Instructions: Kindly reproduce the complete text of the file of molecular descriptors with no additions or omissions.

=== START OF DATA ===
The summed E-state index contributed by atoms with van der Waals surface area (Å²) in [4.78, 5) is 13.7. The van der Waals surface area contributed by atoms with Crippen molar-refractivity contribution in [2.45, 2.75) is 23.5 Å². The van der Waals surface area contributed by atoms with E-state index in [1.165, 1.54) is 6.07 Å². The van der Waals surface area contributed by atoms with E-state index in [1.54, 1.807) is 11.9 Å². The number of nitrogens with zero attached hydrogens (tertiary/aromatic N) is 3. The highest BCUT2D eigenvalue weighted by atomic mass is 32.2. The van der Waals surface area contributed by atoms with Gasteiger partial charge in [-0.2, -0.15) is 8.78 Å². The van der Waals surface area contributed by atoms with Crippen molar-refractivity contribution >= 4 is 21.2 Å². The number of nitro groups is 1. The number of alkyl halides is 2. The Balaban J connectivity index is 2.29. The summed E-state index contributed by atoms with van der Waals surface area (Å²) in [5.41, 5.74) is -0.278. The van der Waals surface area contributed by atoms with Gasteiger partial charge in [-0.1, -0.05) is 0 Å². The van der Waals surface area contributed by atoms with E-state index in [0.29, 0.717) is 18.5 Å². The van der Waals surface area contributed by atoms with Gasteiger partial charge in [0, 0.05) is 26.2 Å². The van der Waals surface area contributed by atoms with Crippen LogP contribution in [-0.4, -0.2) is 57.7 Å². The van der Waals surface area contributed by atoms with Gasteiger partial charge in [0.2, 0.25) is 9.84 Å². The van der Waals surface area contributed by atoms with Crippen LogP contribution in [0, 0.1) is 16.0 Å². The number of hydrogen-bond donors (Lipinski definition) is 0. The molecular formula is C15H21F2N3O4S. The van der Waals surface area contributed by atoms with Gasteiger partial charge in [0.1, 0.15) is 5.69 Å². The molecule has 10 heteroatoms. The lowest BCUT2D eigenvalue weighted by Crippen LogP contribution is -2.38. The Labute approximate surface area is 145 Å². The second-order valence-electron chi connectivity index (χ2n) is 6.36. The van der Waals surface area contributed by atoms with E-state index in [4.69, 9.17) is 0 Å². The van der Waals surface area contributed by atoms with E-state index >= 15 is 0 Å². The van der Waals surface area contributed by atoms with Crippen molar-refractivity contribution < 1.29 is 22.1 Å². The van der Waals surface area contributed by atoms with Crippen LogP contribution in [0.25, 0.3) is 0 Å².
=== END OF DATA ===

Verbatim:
The summed E-state index contributed by atoms with van der Waals surface area (Å²) in [4.78, 5) is 13.7. The van der Waals surface area contributed by atoms with Crippen molar-refractivity contribution in [2.45, 2.75) is 23.5 Å². The van der Waals surface area contributed by atoms with E-state index in [1.165, 1.54) is 6.07 Å². The van der Waals surface area contributed by atoms with E-state index in [1.54, 1.807) is 11.9 Å². The number of nitrogens with zero attached hydrogens (tertiary/aromatic N) is 3. The highest BCUT2D eigenvalue weighted by atomic mass is 32.2. The van der Waals surface area contributed by atoms with Gasteiger partial charge in [-0.2, -0.15) is 8.78 Å². The van der Waals surface area contributed by atoms with Crippen molar-refractivity contribution >= 4 is 21.2 Å². The number of nitro groups is 1. The number of alkyl halides is 2. The Balaban J connectivity index is 2.29. The summed E-state index contributed by atoms with van der Waals surface area (Å²) in [5.41, 5.74) is -0.278. The van der Waals surface area contributed by atoms with Gasteiger partial charge in [-0.1, -0.05) is 0 Å². The van der Waals surface area contributed by atoms with E-state index in [0.29, 0.717) is 18.5 Å². The van der Waals surface area contributed by atoms with Gasteiger partial charge in [0, 0.05) is 26.2 Å². The van der Waals surface area contributed by atoms with Crippen LogP contribution in [-0.4, -0.2) is 57.7 Å². The van der Waals surface area contributed by atoms with Gasteiger partial charge in [0.2, 0.25) is 9.84 Å². The van der Waals surface area contributed by atoms with Crippen LogP contribution in [0, 0.1) is 16.0 Å². The number of hydrogen-bond donors (Lipinski definition) is 0. The molecular formula is C15H21F2N3O4S. The van der Waals surface area contributed by atoms with Gasteiger partial charge in [0.1, 0.15) is 5.69 Å². The molecule has 10 heteroatoms. The lowest BCUT2D eigenvalue weighted by Crippen LogP contribution is -2.38. The Labute approximate surface area is 145 Å². The second-order valence-electron chi connectivity index (χ2n) is 6.36. The van der Waals surface area contributed by atoms with E-state index in [4.69, 9.17) is 0 Å². The van der Waals surface area contributed by atoms with E-state index >= 15 is 0 Å². The van der Waals surface area contributed by atoms with Crippen molar-refractivity contribution < 1.29 is 22.1 Å². The van der Waals surface area contributed by atoms with Crippen LogP contribution in [0.25, 0.3) is 0 Å².